• 1 tablespoon (15 ml) orange liqueur
For the Sugar Cookie Streusel
  • ¾ cup (98 g) unbleached all-purpose flour
  • 6 tablespoons (75 g) granulated sugar
  • 6 tablespoons (85 g) salted butter, cut into bits
For the Cake
  • 1½ cups (195 g) unbleached all-purpose flour, plus extra for cake pan
  • 1½ teaspoons (7 g) baking powder
  • ¾ teaspoon (3.6 g) fine-grain sea salt
  • ½ teaspoon (1.25 g) ground cinnamon
  • ¼ teaspoon (.65 g) freshly grated whole nutmeg
  • 10 tablespoons (about 141 g) unsalted butter, softened
  • ¾ cup (150 g) granulated sugar
  • 2 teaspoons (4 g) grated lemon zest, from 1 medium lemon
  • 2 teaspoons (10 ml) pure vanilla extract
  • 2 large eggs (mine weighted 112 g w/o shells), room temperature
  • 3½ cups (14 oz or about 350 g) fresh cranberries, rinsed & dried
  • Shortening or favorite cooking oil, for greasing cake pan
For the Sugar Topping
  • 1½ to 2 teaspoons (6 to 8 g) granulated sugar
Special Equipment
  • One 9-inch (23 cm) round nonstick springform pan
  • Two insulated cake strips, such as Wilton® Small Bake Even Strips (Set of 2)
  • Cake Lifter, helpful but not necessary


Prepare the Spiked Candied Fruit: In a small bowl, combine candied orange peel, crystallized ginger and orange liqueur. Cover and let stand for several hours or overnight at room temperature.

Prepare the Sugar Cookie Streusel: In a large bowl, whisk together the flour and sugar. Using a pastry blender, cut in the butter until mixture resembles a coarse meal. Set aside.

Arrange oven rack in lower third of oven and preheat oven to 350ºF (177ºC). Grease 9-inch (23 cm) round nonstick springform pan with shortening and dust with flour, tapping out the excess. If using insulated cake strips, don’t forget to prepare the pan per manufacturer’s directions with the exception of using two (as shown in the article above). Set aside.

Prepare the Cake: In a medium bowl, whisk together flour, baking powder, salt and spices until well combined. Using an electric stand mixer fitted with paddle attachment, or handheld mixer and large bowl, cream together butter and sugar until light and fluffy, about 3 minutes. Add lemon zest and vanilla; beat until combined.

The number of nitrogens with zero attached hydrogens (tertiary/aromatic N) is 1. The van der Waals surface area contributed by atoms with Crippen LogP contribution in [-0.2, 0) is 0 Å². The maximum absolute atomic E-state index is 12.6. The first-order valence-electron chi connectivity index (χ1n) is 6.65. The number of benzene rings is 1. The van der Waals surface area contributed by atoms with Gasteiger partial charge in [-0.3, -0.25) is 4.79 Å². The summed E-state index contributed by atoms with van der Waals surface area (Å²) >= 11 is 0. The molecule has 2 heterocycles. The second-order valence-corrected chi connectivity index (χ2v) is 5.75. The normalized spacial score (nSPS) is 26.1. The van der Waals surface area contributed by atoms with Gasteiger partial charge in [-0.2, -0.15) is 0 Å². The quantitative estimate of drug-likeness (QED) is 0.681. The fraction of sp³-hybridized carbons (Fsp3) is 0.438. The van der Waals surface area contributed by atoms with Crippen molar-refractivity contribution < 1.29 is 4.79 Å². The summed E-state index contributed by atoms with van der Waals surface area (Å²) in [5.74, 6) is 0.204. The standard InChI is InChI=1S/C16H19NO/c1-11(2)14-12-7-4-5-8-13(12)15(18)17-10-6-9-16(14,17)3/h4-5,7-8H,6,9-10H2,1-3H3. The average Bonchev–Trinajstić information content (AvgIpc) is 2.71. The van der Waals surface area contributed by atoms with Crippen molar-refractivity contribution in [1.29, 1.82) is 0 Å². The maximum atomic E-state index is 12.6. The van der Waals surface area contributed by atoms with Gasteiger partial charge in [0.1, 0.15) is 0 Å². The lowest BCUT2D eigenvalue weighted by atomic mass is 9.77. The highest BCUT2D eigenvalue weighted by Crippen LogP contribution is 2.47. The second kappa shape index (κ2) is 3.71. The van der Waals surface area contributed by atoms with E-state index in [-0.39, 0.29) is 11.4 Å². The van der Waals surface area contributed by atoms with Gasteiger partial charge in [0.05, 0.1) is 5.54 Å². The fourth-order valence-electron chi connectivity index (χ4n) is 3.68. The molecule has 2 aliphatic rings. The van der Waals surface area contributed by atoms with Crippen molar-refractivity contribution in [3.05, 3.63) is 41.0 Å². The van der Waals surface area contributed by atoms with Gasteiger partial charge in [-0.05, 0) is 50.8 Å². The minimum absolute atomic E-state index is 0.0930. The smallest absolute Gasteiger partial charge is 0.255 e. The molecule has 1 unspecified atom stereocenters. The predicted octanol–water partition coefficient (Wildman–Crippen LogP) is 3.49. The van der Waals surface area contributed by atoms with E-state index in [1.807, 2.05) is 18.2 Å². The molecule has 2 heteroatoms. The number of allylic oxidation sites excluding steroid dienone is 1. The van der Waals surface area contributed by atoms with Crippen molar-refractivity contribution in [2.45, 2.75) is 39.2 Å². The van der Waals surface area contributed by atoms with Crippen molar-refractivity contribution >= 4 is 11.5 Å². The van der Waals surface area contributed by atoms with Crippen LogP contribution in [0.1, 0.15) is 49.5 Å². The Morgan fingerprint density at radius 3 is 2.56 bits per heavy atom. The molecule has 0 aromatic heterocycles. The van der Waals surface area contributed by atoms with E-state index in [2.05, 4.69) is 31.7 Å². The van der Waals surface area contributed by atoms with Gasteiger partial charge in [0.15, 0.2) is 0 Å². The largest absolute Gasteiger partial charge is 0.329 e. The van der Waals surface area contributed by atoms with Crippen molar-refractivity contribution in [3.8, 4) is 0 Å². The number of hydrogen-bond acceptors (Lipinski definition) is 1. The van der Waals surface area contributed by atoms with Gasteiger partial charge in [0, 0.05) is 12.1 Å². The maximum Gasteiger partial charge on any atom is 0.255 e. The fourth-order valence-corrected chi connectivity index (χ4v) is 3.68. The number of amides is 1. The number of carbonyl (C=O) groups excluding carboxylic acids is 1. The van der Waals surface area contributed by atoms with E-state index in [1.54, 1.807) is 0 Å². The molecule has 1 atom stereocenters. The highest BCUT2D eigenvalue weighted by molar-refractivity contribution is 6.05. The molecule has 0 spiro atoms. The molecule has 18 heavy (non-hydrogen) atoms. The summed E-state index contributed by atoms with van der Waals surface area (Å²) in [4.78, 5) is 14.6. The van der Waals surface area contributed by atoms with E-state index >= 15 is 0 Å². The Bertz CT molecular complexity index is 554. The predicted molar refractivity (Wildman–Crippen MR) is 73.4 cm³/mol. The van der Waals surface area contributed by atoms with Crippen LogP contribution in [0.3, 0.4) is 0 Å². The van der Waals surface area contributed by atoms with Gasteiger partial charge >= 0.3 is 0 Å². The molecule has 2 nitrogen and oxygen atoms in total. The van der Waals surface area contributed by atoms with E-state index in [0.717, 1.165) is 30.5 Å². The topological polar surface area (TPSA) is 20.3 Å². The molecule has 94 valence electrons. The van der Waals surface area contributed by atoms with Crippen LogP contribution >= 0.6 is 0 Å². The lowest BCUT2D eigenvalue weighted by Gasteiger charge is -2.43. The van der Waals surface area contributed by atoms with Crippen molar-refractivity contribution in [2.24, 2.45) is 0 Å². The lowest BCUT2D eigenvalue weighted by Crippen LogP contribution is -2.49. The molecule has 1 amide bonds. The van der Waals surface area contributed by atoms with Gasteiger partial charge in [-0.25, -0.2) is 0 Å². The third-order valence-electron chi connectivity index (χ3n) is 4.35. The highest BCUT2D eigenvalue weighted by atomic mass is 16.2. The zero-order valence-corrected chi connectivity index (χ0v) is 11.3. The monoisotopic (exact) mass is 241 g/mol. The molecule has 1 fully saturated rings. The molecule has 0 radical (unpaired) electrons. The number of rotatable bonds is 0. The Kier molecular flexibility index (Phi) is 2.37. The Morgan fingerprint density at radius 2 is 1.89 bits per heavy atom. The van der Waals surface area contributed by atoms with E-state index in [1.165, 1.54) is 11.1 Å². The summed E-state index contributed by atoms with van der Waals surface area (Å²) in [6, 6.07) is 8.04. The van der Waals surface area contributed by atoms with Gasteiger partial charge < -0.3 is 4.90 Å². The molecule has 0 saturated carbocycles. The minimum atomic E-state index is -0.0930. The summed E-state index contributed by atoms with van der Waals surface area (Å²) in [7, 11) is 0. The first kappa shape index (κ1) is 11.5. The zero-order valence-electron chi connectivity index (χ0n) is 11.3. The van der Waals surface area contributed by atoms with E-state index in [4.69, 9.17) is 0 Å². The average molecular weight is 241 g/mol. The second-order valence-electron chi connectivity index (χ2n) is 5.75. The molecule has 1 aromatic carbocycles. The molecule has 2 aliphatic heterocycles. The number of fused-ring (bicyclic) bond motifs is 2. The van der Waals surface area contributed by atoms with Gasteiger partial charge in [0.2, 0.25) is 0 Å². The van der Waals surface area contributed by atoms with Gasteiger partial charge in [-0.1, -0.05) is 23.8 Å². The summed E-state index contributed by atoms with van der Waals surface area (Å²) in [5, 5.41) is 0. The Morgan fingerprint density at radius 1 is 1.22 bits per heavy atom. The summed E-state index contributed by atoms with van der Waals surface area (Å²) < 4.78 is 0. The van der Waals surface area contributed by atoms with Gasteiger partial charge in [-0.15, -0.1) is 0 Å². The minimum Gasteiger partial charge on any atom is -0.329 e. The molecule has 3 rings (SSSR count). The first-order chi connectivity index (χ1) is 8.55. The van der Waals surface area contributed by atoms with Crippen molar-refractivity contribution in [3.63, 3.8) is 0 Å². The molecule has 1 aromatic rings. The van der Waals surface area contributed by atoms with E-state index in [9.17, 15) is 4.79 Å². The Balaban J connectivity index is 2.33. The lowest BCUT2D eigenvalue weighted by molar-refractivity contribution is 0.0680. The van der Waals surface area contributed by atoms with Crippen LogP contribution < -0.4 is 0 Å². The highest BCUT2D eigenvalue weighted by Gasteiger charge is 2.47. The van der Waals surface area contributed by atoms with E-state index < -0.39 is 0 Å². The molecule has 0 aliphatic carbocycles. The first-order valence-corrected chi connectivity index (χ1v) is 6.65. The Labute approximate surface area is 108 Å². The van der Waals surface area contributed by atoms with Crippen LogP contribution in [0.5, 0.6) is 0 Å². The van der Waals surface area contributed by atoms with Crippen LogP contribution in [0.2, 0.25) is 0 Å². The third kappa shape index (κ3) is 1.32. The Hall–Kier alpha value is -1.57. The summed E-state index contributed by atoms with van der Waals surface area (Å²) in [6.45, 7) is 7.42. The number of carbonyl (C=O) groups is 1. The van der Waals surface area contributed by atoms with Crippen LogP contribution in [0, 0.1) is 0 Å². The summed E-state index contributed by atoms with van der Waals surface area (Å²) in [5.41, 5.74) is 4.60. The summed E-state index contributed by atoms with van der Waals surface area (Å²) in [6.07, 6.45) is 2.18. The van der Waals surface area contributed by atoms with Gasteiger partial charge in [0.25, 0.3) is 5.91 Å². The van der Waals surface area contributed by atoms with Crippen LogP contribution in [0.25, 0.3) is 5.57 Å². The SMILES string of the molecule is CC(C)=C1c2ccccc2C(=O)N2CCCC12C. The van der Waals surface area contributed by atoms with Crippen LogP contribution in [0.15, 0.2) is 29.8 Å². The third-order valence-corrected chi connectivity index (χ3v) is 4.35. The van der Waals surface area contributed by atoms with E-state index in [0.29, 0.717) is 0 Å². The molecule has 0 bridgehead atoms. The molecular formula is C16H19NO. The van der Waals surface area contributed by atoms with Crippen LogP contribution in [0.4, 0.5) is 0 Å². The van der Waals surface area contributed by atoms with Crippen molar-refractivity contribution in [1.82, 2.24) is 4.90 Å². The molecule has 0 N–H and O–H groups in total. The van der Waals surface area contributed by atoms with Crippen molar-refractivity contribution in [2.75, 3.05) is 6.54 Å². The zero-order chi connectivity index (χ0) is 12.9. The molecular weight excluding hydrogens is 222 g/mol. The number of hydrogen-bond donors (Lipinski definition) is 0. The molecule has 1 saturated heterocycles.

Add the eggs, one at a time, blending well after each addition on medium speed scraping sides and bottom of bowl as necessary. (Mixture may look slightly separated. Don’t worry. It will pull together with the addition of flour.) Add flour gradually while mixing at low speed until mixture is just blended. Do not overmix. (Batter will be thick and very heavy.) Using rubber spatula, carefully fold in spiked candied fruit and cranberries until distributed evenly.

Using rubber spatula, scrape batter into prepared pan. With spatula, spread batter evenly to pan edges and smooth the top. Use hand to clump portions of streusel by squeezing and use fingers to sprinkle small clumps of streusel evenly over top of batter. Repeat process with remaining streusel.

Bake in preheated oven until toothpick inserted into center comes out clean, about 55 to 60 minutes. Remove cake from oven and place on wire cooling rack. Immediately, sprinkle sugar over the top of cake and run thin metal icing spatula around edge of pan to loosen cake from sides of pan. This will prevent the cranberries from sticking to the sides of pan and will make removing easier. Cool for 15 minutes.

To Unmold Cake: If using, remove insulated cake strips. Unmold cake by removing sides of pan. Cool until just warm or to room temperature, about 1 hour. Slice into wedges and serve.

Yield: Makes one 9-inch (23 cm) cake, serving 8 to 10.

Notes from JennyBakes:

-When I tried to go to the liquor store, there was a sign up that said "Be right back," but it was pouring down rain and I just wanted to go home. So instead of an orange flavor, I used kirsch, since I had some on hand.
-I no longer have a working 9" springform so I just used a 9" square pyrex, and that fit the cake perfectly. I did not have any burning issues as described by the original baker.